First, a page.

I believe that securing our future is more important than rearguing our past, and I believe that religion — like tobacco, sex, alcoholic beverages and binding contracts — should never be forced on undeveloped little humans who haven’t yet reached the age of judgment. G-D can wait for understanding and enlightenment, eternally if necessary; He personfies (deifies?) love, after all, and as the story goes

Love is patient, love is kind. It does not envy, it does not boast, it is not proud. It is not rude, it is not self-seeking, it is not easily angered, it keeps no record of wrongs. Love does not delight in evil but rejoices with the truth. It always protects, always trusts, always hopes, always perseveres. Love never fails.  —1 Corinthians 13:4-8

All of which is to say that Love, the very benchmark of humble Christian practice, does not punch people in the nose. It doesn’t have to. G-D remains confidently above the fray, never getting staining His hands with filthy human blood (which, if memory serves, was created from dirt). If He didn’t stay out of our paltry earthly affairs, Jerusalem could never have fallen to the Seljuk Turks.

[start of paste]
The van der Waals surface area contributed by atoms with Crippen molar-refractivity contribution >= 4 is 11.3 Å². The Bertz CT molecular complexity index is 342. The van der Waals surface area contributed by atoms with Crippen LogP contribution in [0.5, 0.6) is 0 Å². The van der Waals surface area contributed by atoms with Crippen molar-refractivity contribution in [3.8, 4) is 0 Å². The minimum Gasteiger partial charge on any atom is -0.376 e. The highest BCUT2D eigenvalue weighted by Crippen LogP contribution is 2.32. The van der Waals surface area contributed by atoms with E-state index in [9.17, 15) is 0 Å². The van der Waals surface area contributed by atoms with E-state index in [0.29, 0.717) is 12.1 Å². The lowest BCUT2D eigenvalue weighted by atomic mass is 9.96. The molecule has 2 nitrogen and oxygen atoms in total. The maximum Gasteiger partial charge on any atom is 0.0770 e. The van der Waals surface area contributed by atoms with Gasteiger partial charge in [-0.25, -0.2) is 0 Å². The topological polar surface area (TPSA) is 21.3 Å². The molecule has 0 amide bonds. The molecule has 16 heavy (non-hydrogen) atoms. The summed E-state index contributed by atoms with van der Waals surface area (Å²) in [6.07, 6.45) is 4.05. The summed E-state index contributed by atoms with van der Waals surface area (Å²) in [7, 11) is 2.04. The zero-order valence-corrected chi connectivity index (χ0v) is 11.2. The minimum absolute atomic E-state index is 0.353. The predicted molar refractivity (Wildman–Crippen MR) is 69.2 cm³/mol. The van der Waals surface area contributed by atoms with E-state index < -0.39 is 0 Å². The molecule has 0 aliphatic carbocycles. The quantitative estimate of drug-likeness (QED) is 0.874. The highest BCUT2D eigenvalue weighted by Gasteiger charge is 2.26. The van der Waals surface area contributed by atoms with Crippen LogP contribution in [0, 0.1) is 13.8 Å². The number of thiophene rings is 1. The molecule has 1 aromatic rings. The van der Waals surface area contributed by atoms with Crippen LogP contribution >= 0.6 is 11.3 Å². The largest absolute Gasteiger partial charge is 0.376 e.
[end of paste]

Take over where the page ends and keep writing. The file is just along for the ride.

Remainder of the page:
Nor to the Frankish Christians.

Nor to the Saracens.


You see how this goes? G-D doesn’t get blood on His (Her? Its?) hands. People who believe that they are G-D’s appointed agents on this Earth are dangerously delusional wielders of temporal power. That includes evangelical preachers who invoke the Holy Hurricane, popes who excommunicate young women who abort the holy fruit of rape, and even Marines who ignore the warning contained in Romans 12:19:

Dearly beloved, avenge not yourselves, but rather give place unto wrath: for it is written, Vengeance is mine; I will repay, saith the Lord.

See, I also believe that G-D is busy with bigger issues than insubordinate professors and such-like humanist scum. Whether He exists or not, and regardless of which Good Book we read, it has perennially been more tempting to punish the deserving than to help the needy.